South Carolina Offers Details of Data Theft and Warns It Could Happen Elsewhere

By ROBBIE BROWN The New York Times November 20, 2012

ATLANTA — Gov. Nikki R. Haley said on Tuesday that South Carolina officials had not done enough to stop computer hackers who recently stole millions of personal financial records.

A new report shows that outdated computers and security flaws at the state’s Department of Revenue allowed international hackers to steal 3.8 million tax records, the governor said. She announced that the agency’s director, James Etter, would resign at the end of the year.

“Could South Carolina have done a better job? Absolutely,” she said. “We did not do enough.”

Experts say the cyberattack, which resulted in the theft of 3.8 million Social Security numbers and 387,000 credit and debit card numbers, was the largest ever against a state government agency.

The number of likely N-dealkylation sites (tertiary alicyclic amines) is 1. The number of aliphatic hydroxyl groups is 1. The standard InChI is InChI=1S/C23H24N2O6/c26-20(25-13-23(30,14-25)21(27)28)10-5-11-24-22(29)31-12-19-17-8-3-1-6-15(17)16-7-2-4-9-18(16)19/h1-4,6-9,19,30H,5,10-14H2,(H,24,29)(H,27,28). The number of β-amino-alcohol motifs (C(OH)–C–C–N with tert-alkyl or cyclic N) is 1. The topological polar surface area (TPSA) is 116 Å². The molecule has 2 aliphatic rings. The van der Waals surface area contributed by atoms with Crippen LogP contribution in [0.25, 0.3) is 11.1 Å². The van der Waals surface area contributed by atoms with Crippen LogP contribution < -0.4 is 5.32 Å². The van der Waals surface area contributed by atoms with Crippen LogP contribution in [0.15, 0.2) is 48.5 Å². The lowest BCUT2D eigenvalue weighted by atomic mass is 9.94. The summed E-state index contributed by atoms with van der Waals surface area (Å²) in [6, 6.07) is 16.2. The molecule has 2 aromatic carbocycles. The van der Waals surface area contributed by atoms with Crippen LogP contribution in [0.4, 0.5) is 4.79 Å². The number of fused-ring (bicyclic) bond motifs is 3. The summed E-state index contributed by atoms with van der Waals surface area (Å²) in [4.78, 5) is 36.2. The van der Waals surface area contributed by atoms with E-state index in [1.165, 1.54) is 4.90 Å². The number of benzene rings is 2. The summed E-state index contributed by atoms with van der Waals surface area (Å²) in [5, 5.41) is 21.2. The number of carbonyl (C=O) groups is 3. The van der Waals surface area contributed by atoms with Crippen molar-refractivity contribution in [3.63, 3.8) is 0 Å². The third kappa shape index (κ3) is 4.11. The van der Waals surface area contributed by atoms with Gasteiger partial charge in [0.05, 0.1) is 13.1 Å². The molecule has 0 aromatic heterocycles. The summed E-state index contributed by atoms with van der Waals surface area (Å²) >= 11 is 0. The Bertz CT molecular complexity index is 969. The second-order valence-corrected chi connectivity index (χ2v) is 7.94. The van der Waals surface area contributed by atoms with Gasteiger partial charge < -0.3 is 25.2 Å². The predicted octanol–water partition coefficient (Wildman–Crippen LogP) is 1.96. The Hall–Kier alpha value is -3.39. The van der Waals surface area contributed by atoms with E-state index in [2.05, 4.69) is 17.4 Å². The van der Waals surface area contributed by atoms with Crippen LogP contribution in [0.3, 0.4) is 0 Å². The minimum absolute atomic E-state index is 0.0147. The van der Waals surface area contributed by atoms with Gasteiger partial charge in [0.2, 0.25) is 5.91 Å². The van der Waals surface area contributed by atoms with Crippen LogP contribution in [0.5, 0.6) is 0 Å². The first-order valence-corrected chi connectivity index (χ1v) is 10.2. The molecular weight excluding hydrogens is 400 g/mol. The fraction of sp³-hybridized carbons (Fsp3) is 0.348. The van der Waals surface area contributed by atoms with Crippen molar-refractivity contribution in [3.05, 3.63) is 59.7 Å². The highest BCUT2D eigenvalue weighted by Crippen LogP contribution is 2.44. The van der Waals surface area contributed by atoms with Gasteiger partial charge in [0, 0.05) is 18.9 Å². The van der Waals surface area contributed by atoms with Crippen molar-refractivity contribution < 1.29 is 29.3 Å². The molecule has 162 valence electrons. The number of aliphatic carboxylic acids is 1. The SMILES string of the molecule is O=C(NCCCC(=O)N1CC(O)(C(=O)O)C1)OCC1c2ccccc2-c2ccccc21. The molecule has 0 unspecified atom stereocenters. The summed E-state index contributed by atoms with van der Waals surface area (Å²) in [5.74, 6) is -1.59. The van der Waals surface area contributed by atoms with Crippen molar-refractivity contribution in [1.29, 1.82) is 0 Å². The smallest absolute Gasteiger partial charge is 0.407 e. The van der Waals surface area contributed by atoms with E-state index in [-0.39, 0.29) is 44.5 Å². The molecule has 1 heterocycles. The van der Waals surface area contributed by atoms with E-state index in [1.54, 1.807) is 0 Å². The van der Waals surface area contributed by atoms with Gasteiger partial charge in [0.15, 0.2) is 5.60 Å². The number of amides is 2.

On Tuesday, the computer security firm Mandiant released a report with new details about the attack. Hackers broke into the agency’s computer system by sending state employees spam e-mail that contained an embedded link. If employees clicked on the link, software was activated on their computers that stole their user names and passwords, Mandiant found. Using this information, the hackers were able to log in as tax officials and steal the data.


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